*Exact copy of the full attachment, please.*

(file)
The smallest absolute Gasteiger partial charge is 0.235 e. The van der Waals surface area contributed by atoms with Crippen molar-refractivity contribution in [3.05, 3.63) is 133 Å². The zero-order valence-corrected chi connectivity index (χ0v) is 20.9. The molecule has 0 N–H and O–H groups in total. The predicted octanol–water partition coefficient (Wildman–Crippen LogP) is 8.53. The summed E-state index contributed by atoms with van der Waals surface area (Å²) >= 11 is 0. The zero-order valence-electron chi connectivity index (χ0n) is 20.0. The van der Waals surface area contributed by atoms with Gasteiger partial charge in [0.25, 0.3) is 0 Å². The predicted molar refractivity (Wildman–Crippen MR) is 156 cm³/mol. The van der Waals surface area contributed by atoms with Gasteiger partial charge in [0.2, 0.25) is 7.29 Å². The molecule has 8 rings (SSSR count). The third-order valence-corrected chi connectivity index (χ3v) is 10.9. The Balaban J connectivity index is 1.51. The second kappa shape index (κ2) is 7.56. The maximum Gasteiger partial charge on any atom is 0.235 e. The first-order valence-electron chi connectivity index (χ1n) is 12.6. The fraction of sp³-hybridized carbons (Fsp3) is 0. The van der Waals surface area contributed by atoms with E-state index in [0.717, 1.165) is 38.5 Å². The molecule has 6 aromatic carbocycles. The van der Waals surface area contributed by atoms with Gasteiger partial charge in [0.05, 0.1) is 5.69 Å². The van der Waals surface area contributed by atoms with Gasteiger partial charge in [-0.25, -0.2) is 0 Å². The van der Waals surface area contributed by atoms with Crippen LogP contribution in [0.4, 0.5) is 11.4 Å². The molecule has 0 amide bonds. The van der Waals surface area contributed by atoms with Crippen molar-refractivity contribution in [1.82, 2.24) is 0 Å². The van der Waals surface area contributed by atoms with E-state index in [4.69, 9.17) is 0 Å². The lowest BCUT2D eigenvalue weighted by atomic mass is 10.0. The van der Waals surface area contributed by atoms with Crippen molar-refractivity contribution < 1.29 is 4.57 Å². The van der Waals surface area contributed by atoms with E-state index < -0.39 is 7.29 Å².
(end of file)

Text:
The smallest absolute Gasteiger partial charge is 0.235 e. The van der Waals surface area contributed by atoms with Crippen molar-refractivity contribution in [3.05, 3.63) is 133 Å². The zero-order valence-corrected chi connectivity index (χ0v) is 20.9. The molecule has 0 N–H and O–H groups in total. The predicted octanol–water partition coefficient (Wildman–Crippen LogP) is 8.53. The summed E-state index contributed by atoms with van der Waals surface area (Å²) >= 11 is 0. The zero-order valence-electron chi connectivity index (χ0n) is 20.0. The van der Waals surface area contributed by atoms with Gasteiger partial charge in [0.25, 0.3) is 0 Å². The predicted molar refractivity (Wildman–Crippen MR) is 156 cm³/mol. The van der Waals surface area contributed by atoms with Gasteiger partial charge in [0.2, 0.25) is 7.29 Å². The molecule has 8 rings (SSSR count). The third-order valence-corrected chi connectivity index (χ3v) is 10.9. The Balaban J connectivity index is 1.51. The second kappa shape index (κ2) is 7.56. The maximum Gasteiger partial charge on any atom is 0.235 e. The first-order valence-electron chi connectivity index (χ1n) is 12.6. The fraction of sp³-hybridized carbons (Fsp3) is 0. The van der Waals surface area contributed by atoms with E-state index in [0.717, 1.165) is 38.5 Å². The molecule has 6 aromatic carbocycles. The van der Waals surface area contributed by atoms with Gasteiger partial charge in [0.05, 0.1) is 5.69 Å². The van der Waals surface area contributed by atoms with Gasteiger partial charge in [-0.25, -0.2) is 0 Å². The van der Waals surface area contributed by atoms with Crippen LogP contribution in [0.4, 0.5) is 11.4 Å². The molecule has 0 amide bonds. The van der Waals surface area contributed by atoms with Crippen molar-refractivity contribution in [1.82, 2.24) is 0 Å². The van der Waals surface area contributed by atoms with E-state index in [4.69, 9.17) is 0 Å². The lowest BCUT2D eigenvalue weighted by atomic mass is 10.0. The van der Waals surface area contributed by atoms with Crippen molar-refractivity contribution < 1.29 is 4.57 Å². The van der Waals surface area contributed by atoms with E-state index < -0.39 is 7.29 Å².